Back To School: Help your child defeat anxiety and go back strong!

Boy going to SchoolHealthy Expression:

Start by helping your child express their worries, fears, problems and more in the comfort of their own home. Give them your undivided attention and find a private space away from siblings if needed. Help them find the correct labels for their feelings, ideally in their own words. Many children enjoy using creative methods of expression (e.g. drawing pictures, writing in journals, creating social stories) while some are able to spell it out while relaxing at bath time or bedtime.

Validate & Empathize

Showing your child that you respect, accept and understand their emotions serves as a big boost to their self-confidence! Sometimes this is enough to give your child the relief they are seeking. All feelings should be accepted (but not necessarily all behaviors that are often associated with negative feelings). Rather than reassuring them that you will keep them safe, let them know that yes, these things are scary and you hear their true feelings. Let them feel your belief in them—how proud, positive and excited you are! Read more

5 Ways to Get Your Picky Toddler to Eat 

toddler not eating dinner

Struggling to get your toddler to eat a variety of foods? Tired of watching them eat the same foods from the same food group over and over again? Have no fear! NSPT’s very own dietitian is here! 🙂

First and foremost, is your child a picky eater? Do they refuse to eat any of the healthy foods that you offer? Have you tried unsuccessfully to get them to eat different healthy foods? Is the number of foods they are willing to eat so limited it concerns you? If you’ve answered ‘yes’ to any of those questions, your child may be a selective eater. However, in many cases, picky eating has nothing to do with food and has more to do with control.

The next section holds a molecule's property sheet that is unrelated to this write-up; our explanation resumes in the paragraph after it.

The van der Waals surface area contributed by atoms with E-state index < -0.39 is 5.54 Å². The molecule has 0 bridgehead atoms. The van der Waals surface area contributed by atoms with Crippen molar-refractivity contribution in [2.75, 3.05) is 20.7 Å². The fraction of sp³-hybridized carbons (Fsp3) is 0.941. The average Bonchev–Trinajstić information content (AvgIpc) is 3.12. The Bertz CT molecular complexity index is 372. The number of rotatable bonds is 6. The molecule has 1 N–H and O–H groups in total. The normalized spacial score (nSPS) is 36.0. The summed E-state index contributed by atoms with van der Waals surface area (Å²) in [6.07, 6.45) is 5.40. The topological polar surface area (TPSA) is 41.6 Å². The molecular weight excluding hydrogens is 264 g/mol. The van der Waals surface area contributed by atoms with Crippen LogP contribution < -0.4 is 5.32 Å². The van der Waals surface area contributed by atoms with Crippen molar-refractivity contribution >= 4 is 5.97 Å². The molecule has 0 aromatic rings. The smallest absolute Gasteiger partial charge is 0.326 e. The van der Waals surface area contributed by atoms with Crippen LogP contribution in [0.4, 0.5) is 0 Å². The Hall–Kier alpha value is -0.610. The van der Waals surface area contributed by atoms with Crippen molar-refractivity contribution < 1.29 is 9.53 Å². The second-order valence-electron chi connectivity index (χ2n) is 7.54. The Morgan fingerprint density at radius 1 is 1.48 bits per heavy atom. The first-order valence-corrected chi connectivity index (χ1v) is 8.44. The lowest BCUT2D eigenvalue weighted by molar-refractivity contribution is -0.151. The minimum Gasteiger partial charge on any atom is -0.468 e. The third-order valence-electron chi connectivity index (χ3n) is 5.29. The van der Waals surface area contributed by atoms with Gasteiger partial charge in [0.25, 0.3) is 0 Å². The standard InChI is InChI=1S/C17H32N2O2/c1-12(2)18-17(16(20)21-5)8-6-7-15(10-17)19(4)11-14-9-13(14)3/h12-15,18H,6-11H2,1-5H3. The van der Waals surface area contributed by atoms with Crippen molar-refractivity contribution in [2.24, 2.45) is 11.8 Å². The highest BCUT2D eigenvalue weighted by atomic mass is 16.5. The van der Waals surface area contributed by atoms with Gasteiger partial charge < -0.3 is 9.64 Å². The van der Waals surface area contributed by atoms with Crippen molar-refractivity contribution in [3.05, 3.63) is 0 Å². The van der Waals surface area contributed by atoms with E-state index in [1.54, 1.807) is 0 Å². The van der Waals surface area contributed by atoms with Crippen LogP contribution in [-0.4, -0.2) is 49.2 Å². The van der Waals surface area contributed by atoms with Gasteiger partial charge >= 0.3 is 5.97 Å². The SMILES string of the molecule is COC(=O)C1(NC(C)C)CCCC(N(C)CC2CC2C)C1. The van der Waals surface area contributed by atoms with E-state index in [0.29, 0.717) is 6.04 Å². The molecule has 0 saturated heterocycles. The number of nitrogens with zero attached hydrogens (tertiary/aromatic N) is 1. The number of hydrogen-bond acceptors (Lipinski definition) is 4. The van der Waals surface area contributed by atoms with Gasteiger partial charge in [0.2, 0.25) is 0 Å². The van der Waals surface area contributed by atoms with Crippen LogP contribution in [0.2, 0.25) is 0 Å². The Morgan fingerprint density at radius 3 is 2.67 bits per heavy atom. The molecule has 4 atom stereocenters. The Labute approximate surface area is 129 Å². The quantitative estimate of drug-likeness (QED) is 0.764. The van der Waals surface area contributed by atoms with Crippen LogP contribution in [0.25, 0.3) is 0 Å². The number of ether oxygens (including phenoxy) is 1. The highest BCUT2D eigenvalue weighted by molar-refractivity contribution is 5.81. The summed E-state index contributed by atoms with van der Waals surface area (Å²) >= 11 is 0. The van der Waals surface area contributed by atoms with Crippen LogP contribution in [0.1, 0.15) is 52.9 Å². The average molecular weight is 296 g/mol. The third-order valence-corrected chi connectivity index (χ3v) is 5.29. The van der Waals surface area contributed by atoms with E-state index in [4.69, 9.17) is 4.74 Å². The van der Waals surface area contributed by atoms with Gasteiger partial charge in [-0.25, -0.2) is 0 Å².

5 Tips for a Picky Eater

1. Set a schedule. Children tend to respond well to routine, so try to schedule a set time for breakfast, lunch, dinner and at least two small snacks. The more consistent the timing, the more your child will get accustomed to eating every two to three hours.

2. Take advantage of food jags. Does your toddler only eat plain macaroni orr pieces of cheese? Have no fear – the good news is that they’re eating! It’s safe to assume that eventually they will get over these “food jags”, and now is the time to experiment with healthier alternatives without taking away their favorite food. For example, try pasta with added fiber or cheese made with two percent milk for healthier alternatives.

3. Don’t give up. When it comes to getting your picky eater to try new foods, be patient. Studies show that it can take up to 15 to 20 consistent tries in a period of one to two months for a child to even consider trying a new food. If your child doesn’t want to eat chicken on Monday, try again on Friday or the following week.

4. Participation is key. Try to get your child involved with grocery shopping and meal preparation. Let them pick out fruits and vegetables at the local farmers’ market and get them involved in the kitchen. The more you get them involved with what they can eat, the more likely they’ll be to try it.

5. Remember the rule of thumb: your child will decide what he or she will eat, but you as a parent decide what foods and how often. Especially during the ages of two to five, children try to gain their independence with their eating behavior. The less you try to force them to eat, the more likely your child will be able to control their own food intake.

What is your secret to get your picky eater to eat? What has worked for you? Do share!

Child Development: Is My Child Normal?

Mom and Baby The number one reason that parents contact myself and the various therapists at North Shore Pediatric Therapy is to find out whether or not their children are developing and progressing at a normal rate. When should my child crawl? When should she start speaking? At what age should he be walking? These are all questions that we find ourselves answering on a daily basis. Parents often are not privy to this information. If only children would come with an instruction manual. Each child develops at a different rate, which is found to be dependent upon several factors including environmental influence (exposure to a variety of experiences) to genetic predisposition. That being said, there are stages of development that every child will reach in a hierarchical order. The main areas of development include a child’s motor ability and his or her language functioning. Language functioning can then be broken down into two main areas: receptive language, which is the child’s ability to listen to and follow auditory demands, and expressive language, which is the ability to provide comprehensive responses. Below is a chart for the major stages of motor and language development along with typical ages in which the child should reach the stage. Read more